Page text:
A 1960s home that raised a family has been converted by Jane and Arch MacDonnell to house their design studio
Jane MacDonnell— We started up Inhouse back in 1994 when I got pregnant. We wanted to have our baby with us and didn’t want to put her into daycare and go off to different jobs. So we started in the front room of our house in Kingsland, hence the name. Then we got a bit bigger, we moved to a studio in Ponsonby, then Britomart. While we loved it there, we yearned for a more domestic setting where life and work could coalesce seamlessly.
Arch MacDonnell— An opportunity presented itself to relocate from the city to the leafy suburbs – a small original 60s house in Birkenhead backing onto Le Roys bush. We thought it would be great to go back to our origins.
JM— We are such a small company, a family business in a way, so the semi-domestic setting appealed to us. We often work into the night, so having a home-y flavour to the place is perfect.
AM— The house was built in 1961. The original owner commissioned it and lived here until 2015. It was essentially untouched. Here was an opportunity for us to restore a building from an architectural era that we really love. But she was pretty rough, so we enlisted our architect friend Justin Marler to work his magic.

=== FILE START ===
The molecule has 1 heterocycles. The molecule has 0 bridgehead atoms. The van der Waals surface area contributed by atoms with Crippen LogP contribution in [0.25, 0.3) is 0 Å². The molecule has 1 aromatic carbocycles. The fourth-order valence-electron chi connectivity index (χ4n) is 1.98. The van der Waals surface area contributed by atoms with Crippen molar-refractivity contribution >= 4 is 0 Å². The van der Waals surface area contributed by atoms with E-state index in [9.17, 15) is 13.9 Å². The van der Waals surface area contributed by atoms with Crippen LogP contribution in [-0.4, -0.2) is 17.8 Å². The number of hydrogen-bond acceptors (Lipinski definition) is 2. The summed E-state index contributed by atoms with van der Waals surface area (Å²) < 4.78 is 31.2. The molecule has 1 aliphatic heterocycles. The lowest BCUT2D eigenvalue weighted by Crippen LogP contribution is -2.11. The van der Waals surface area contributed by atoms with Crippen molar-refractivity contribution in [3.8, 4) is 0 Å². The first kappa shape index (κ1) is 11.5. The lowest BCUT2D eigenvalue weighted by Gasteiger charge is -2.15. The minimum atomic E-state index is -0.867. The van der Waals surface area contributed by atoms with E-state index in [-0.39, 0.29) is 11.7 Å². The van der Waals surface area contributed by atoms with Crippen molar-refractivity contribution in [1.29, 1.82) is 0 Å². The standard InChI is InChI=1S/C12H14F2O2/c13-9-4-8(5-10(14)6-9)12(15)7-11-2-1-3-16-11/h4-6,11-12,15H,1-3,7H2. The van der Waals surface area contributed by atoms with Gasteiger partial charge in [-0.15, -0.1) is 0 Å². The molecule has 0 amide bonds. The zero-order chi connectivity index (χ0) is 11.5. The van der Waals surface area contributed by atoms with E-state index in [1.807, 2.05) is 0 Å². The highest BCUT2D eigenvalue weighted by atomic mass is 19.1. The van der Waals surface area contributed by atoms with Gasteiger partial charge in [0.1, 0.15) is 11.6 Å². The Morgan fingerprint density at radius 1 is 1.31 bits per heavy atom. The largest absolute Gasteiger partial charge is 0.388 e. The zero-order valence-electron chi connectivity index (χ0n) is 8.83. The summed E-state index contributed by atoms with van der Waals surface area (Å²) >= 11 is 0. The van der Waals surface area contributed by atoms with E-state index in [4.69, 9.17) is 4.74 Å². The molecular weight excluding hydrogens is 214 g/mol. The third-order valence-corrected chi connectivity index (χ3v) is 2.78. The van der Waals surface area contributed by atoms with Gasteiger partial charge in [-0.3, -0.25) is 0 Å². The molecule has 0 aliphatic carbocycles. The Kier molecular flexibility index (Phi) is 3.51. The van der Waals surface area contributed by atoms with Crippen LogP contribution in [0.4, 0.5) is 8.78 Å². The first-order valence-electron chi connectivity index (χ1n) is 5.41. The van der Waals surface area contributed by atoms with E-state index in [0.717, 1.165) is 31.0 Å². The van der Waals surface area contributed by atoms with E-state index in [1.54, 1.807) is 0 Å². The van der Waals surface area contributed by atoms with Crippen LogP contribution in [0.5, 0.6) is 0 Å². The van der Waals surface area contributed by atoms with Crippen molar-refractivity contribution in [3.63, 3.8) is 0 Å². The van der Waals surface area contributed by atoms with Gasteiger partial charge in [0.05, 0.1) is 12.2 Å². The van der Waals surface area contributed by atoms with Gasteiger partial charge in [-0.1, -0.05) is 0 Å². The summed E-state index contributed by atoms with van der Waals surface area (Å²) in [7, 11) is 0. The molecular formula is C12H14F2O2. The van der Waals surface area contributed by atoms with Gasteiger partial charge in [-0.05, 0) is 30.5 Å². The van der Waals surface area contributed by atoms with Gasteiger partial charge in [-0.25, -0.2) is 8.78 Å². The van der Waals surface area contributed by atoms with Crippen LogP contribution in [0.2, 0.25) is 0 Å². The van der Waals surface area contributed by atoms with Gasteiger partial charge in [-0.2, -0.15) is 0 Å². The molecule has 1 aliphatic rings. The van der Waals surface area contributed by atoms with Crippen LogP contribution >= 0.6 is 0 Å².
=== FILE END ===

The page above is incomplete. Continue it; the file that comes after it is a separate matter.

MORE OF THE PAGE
Justin Marler— Jane and Arch saw the potential in this humble, slightly tumble-down, two-storey structure, to combine their twin loves of design and the New Zealand landscape in an environment that reflects the family feel of their practice. At less than half the floor area of their former studio, discipline was required to accommodate existing furniture and needs. If there was any anxiety about this, it was soon overcome: the 60s ethos and minimal space standards permeated the design process and things fell into place – a wall removed here, a bay extended there – until a plan emerged. Having worked together before, we collaborated instinctively as the design discussion moved into detail, materials, colour.
Jane MacDonnell— Justin’s vision for the studio was completely in line with our thinking; his bespoke cabinetry and attention to detail has had a truly transformative effect on the building and, in turn, our studio culture. We all feel emotionally invested and connected to this place and it makes turning up to work a joy.
AM— The new studio is essentially a treehouse; the extensive glazed wall and deck situates the workspace high in the canopy of established native bush and regularly attracts curious feathered onlookers. The nature of our work is deadline-driven – things can get quite manic and stressful, so having a tranquil environment is a really nice temper to that.
Photography by: Mary Gaudin.